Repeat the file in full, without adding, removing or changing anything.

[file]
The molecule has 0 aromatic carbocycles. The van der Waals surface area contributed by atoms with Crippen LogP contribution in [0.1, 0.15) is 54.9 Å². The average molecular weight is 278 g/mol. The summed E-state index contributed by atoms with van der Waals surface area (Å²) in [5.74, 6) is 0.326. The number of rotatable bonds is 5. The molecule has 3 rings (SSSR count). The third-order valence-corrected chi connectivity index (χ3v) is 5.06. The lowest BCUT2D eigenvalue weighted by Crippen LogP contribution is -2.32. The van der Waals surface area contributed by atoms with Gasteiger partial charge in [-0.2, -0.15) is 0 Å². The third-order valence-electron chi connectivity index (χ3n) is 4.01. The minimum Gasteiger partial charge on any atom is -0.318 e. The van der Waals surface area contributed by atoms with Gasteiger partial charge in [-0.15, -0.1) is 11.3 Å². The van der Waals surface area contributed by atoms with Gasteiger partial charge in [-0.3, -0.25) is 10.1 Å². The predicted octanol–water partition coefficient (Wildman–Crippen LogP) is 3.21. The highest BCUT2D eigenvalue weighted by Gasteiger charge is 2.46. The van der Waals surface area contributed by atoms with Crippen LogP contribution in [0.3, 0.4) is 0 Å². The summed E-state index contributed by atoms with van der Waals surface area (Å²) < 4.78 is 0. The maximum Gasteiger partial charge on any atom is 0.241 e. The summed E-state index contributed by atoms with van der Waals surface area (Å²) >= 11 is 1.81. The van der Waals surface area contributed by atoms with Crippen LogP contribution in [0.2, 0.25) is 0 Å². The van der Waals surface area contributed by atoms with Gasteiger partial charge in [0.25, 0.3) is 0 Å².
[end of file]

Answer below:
The molecule has 0 aromatic carbocycles. The van der Waals surface area contributed by atoms with Crippen LogP contribution in [0.1, 0.15) is 54.9 Å². The average molecular weight is 278 g/mol. The summed E-state index contributed by atoms with van der Waals surface area (Å²) in [5.74, 6) is 0.326. The number of rotatable bonds is 5. The molecule has 3 rings (SSSR count). The third-order valence-corrected chi connectivity index (χ3v) is 5.06. The lowest BCUT2D eigenvalue weighted by Crippen LogP contribution is -2.32. The van der Waals surface area contributed by atoms with Gasteiger partial charge in [-0.2, -0.15) is 0 Å². The third-order valence-electron chi connectivity index (χ3n) is 4.01. The minimum Gasteiger partial charge on any atom is -0.318 e. The van der Waals surface area contributed by atoms with Gasteiger partial charge in [-0.15, -0.1) is 11.3 Å². The van der Waals surface area contributed by atoms with Gasteiger partial charge in [-0.3, -0.25) is 10.1 Å². The predicted octanol–water partition coefficient (Wildman–Crippen LogP) is 3.21. The highest BCUT2D eigenvalue weighted by Gasteiger charge is 2.46. The van der Waals surface area contributed by atoms with Crippen LogP contribution in [0.3, 0.4) is 0 Å². The summed E-state index contributed by atoms with van der Waals surface area (Å²) < 4.78 is 0. The maximum Gasteiger partial charge on any atom is 0.241 e. The summed E-state index contributed by atoms with van der Waals surface area (Å²) >= 11 is 1.81. The van der Waals surface area contributed by atoms with Crippen LogP contribution in [0.2, 0.25) is 0 Å². The van der Waals surface area contributed by atoms with Gasteiger partial charge in [0.25, 0.3) is 0 Å².